In a structural system, components provide an I/O interface through the declaration of communication channels, often called ports. Users of a component instantiate the component and then connect the ports of the instance to other ports, usually on other component instances.
The number of requests-per-cycle that can be made on a component is determined by the number of messages that may be sent on a port in a given clock cycle. If the number of requests per cycle is fixed when the component is first created (instead of being allowed to vary on a use-by-use basis) then the reuse o the component is greatly limited. For example, a register file that only allows two reads per cycle for a simple 5-stage RISC processor would not be usable in a superscalar machine (since more than two read ports are required per instruction issued in a given cycle).
To address this block to modular reuse, the model specification system needs to provide a way for components to specify a scalable interface. This can be done by having communication channels that accept array data where the length of the array can be varied on a component instance by component instance basis. Alternatively, the system can allow the component to provide an array of communication channels with the same sizing property. Which system to choose depends heavily on the MoC used. This is discussed in the next section.
In the register file example, there may be a single port for read requests, but the port takes an array of requests. For the simple machine, the array would have size 2, for a superscalar machine, a larger sized array would be used. Naturally, the output ports that provide the data would be output an array and it would be scaled accordingly.
Synergies and Interactions
The choice as to the mechanism for parametric scalability is loosely dependent on the richness of the basic type system available for communication between component instances. For example if variable length arrays are supported, no additional support may be required.
The choice for the mechanism for parametric scalability on the other hand, is heavily dependent on the exact model of computation. For example, in a discrete-event (DE) system, arrays on the input ports are fine, though they can be inefficient if the values in different array elements stabilize at different times.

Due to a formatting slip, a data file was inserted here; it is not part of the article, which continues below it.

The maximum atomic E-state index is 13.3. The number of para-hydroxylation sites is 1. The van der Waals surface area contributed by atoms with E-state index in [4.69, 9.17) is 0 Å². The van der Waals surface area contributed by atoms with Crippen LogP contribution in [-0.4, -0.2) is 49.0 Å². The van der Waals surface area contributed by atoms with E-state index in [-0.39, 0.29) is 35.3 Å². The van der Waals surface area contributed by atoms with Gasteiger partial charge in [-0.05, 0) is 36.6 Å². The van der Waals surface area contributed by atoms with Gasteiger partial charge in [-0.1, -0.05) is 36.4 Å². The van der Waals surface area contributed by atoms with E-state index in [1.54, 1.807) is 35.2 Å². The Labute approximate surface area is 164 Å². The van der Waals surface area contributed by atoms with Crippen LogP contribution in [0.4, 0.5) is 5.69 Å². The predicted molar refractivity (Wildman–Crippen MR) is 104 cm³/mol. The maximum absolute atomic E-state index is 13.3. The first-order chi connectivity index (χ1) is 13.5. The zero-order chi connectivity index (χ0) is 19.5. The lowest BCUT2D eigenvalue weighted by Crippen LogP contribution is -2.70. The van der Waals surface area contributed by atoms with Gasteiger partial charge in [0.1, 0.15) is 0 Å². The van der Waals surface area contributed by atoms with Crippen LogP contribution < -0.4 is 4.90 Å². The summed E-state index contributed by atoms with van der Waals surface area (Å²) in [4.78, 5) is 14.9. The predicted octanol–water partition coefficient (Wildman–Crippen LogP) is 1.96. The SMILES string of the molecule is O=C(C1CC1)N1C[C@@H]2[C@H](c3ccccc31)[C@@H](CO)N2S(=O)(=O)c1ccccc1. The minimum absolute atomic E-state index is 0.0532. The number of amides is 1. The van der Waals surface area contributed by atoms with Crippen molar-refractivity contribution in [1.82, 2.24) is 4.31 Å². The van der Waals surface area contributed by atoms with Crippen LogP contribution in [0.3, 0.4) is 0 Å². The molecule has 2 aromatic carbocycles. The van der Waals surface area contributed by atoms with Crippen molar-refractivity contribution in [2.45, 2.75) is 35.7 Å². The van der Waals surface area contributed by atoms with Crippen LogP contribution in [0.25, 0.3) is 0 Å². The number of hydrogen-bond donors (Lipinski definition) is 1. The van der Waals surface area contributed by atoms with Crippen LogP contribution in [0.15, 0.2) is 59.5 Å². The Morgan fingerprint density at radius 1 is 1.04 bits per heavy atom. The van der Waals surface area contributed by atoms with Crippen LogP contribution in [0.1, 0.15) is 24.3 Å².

(This is a general problem with discrete event models and is often remedied by the use of triggers. Unfortunately, such triggers reduce the reusability of a component because they imply a specific control paradigm. This is an instance of the problem discussed in control abstractions, but is not related to the design of the system but to manual optimization of the model for simulation due to shortcomings in the model of computation.)
In a invoke-each-component-once MoC (described in a bit more detail here), this is not a problem and communication channels that define arrays work well, although this MoC has other problems that preclude modular reuse.
In a synchronous reactive MoC, on the other hand, an array of communication channels (called ports or signals) is distinctly different from a communication channel that accepts an array value. In one case, all the values in the array must stabilize simultaneously. In an array of signals, each signal may stabilize at different points within a clock cycle.
Beyond these concerns, the flexibility provided by parametric scalability is relatively independent of the presence or absence of other features, though its absence is more noticeable when it is the only barrier to reuse.